Tuesday, October 20, 2015

The Orionid Meteor Shower - October 21-22

Early to bed, early to rise, there will be meteors again in the early morning skies!!

Tomorrow morning, and possibly to a somewhat greater extent, on Thursday morning as well, we'll be treated to another meteor show, this time courtesy of the debris from Comet Halley.
Photo Credit:  NASA Image of Halley's Comet from Earthsky.org
Halley's Comet might be the most famous of all comets but we usually only see it once or at most twice in our lifetime since it takes takes 76 years to complete it's orbit around the Sun. While it won't pass this way again until the year 2061, twice a year we are treated to a light show courtesy of debris from Halley's tail, first in May (the Eta Aquarid Meteor Shower) and then again in October (the Orion Meteor Shower).

The Orionid meteor shower gets its name from the constellation Orion where the bulk of the meteors seem to emanate. Orion is a particularly easy constellation to locate because it contains some of the brightest stars that we can see even in areas with a fair amount of light pollution.

To locate Orion in the night sky in the Northern Hemisphere, look to the East - Southeast and locate Orion's belt, which is formed by three bright stars, Alnitak, Alnilam, and Mintaka. These three very large and bright stars are aligned very close together, angling up. From there you can look higher and to the left in the sky for his shoulders which are formed by Betelgeuse and Bellatrix, and his head, marked by Meissa. Look down and to the right to find his knees, Saiph and Rigel, and if you look between his knees and his belt you'll find the spectacular Orion Nebulae.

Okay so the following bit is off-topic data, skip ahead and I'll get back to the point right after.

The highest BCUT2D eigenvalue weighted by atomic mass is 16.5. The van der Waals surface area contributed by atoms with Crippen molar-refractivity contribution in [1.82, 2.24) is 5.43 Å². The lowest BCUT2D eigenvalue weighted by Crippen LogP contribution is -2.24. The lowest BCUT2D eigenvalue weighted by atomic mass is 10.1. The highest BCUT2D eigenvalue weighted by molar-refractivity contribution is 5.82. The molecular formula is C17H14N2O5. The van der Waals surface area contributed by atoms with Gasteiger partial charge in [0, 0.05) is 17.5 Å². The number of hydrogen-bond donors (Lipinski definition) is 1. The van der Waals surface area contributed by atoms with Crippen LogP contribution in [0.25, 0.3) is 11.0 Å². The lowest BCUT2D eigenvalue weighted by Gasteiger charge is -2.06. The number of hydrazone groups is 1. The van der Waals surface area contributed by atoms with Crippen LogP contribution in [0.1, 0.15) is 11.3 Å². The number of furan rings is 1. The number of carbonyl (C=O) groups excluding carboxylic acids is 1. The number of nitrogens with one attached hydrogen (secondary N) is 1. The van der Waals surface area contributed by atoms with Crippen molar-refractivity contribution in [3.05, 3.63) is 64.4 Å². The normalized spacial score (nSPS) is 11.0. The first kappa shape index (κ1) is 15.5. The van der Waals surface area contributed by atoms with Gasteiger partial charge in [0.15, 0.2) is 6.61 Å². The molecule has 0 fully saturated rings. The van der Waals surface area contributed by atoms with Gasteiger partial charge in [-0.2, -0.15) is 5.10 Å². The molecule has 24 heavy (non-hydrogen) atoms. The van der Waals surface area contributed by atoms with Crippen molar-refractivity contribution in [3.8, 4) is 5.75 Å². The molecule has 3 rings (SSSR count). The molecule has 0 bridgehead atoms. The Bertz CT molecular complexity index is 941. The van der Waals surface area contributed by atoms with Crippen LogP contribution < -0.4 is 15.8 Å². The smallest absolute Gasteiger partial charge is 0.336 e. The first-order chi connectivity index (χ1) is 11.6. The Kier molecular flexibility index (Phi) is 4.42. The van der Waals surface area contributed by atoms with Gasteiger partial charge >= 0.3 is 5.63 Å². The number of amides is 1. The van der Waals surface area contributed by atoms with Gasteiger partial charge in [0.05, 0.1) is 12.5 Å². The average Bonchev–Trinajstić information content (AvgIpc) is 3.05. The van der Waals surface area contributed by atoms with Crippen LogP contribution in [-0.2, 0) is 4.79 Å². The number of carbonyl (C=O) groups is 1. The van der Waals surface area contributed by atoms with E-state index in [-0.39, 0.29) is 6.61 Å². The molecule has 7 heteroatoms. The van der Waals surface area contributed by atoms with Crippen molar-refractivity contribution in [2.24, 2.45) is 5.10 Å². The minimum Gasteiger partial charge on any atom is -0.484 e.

As your eyes acclimate to the night sky and travel from landmark to landmark in that famous constellation, you should start to see shooting stars emanating from the radiant, which is at positioned just about at the club he holds in his outstretched right arm. (Remember, his right arm is on the left as you look at him... .) It's almost as though he is throwing pixie dust -- okay, star dust - at us.

Photo Credit:  SouledOut.org ~ Navigating with Orion
Note: This early in the fall, Orion is mostly below the horizon in the evening sky. It does not rise high enough above the horizon to be fully visible until midnight or so, and when he first clears the horizon he will look as though he is lying somewhat horizontally. tilted toward his back (to the left). As he rises in the sky and travels along the equator of the sky, he will straighten up. But locating the famous belt first helps to identify the other major stars in the constellation.

If you are too tired to stay up past midnight, try catching a glimpse of some shooting stars in the early morning before dawn.  Here in California it's completely dark until nearly 7 AM when the sky is just starting to lighten for a 7:20 AM sunrise. 
Try looking out at 5:30 - 6 AM. You should still be able to see it, but follow the path of Orion across the sky's equator as it rises. It will move across the sky during the night as the Earth rotates, so look to the south west.

One other famous star that is also visible once Orion is well above the horizon and completely visible in the night sky is Sirius, the brightest star we can see. Follow the angle of Orion's belt downward and Sirius will be in an almost straight line below Alnitak.

Photo Credit:  SouledOut.org ~ Navigating with Orion
Click on THIS LINK for a map that will show the location of Orion from anywhere int he world.  

EarthSky.org has excellent information about the Orionids HERE and HERE.   

Check for moon rise and set times HERE.
And for those who want to locate the constellations that are in the evening sky, THIS is one of the best on-line star charts I've seen.  Note, however, that Orion is sitting just at the horizon and pretty much out of view during much of the evening. 

Comparing the photo (left) and the diagram below, note the change in the angle of the belt stars, which you might confuse with the nebulae that makes up the dagger.  I always orient the belt first and then it's easy to identify the other prominent stars of the constellation.
Photo Credit:  SouledOut.org ~ Navigating with Orion

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